In the past four months, I have visited eight different art museums a total of 14 times. This includes the Prado Museum five times, the Reina Sofía twice, plus the Louvre, the Musée d’Orsay and the Vienna Art History Museum. I have never had anything against museums and have always passively enjoyed looking at art. However, I’ve never enjoyed it nearly as much as I’ve learned to this year. Every time I see a new artist, I immediately ask whomever I am with to tell me everything they know about the style, era, their peers, and anything else they might know. In my four and a half months here in Spain, I have spent hours and hours learning about Spanish language, art, history, and culture. But one of the most important things that I’ve learned is something about myself: I love learning.

I have heard adults tell my throughout my whole life how lucky I am to still be in school. I always nod my head and agree, feeling lucky to not be an adult and have to pay taxes and mortgages, etc. But I think that I have been missing the main point. The best part about being a student isn’t the lack of responsibility: it’s the wealth of knowledge sitting right in front of you, waiting for you to breathe it in. It’s being in a classroom of eager peers and listening to a professor explain something that they have worked their whole life to discover and cannot wait to share. It’s the feeling that everything that you do, every decision that you make, could stay with you for the rest of your life and shape your future. It’s a scary thought, but also very motivational.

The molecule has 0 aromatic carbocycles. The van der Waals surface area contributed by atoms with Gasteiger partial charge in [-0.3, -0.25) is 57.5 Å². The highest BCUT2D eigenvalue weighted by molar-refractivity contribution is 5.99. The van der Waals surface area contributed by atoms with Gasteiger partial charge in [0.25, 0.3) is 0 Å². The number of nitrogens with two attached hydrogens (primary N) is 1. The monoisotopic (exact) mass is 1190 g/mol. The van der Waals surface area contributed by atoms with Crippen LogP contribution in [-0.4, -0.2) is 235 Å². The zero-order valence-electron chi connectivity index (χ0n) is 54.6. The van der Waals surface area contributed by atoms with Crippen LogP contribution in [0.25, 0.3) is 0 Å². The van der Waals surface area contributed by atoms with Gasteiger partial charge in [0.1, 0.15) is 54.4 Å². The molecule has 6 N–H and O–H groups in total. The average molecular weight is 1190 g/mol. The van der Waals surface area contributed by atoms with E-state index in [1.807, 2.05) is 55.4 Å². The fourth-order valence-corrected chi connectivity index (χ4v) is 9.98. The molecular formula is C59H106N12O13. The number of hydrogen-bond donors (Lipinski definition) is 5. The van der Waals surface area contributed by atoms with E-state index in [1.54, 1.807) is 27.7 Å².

I feel like an old nostalgic man talking about senior year of high school as though it were ages ago. But the point that I’m trying to get to is that I think I am starting to understand the purpose of my gap year. Before this thirst appeared to learn all I could about art, a subject that had barely peaked my interest before, I was looking forward to going back to school well-rested. I planned on returning with a brain full of Spanish and cleared of stress. Now, however, I will arrive back in Medford with a hunger for knowledge that before this year of service had always been quenched. This little taste of the real working world has made me realize how lucky I am to be returning to school for at least four more years to learn and take in all that I can before returning to work.

Christmas Down South


by Mikel, Tufts 1+4 Participant

Throughout my year so far I have continuously heard my host family talk about Sevilla, about their family, about their home, and about their beautiful city. Luckily during these holidays I was able to go with them to Sevilla and spend Christmas and New Years with them and their extended families’.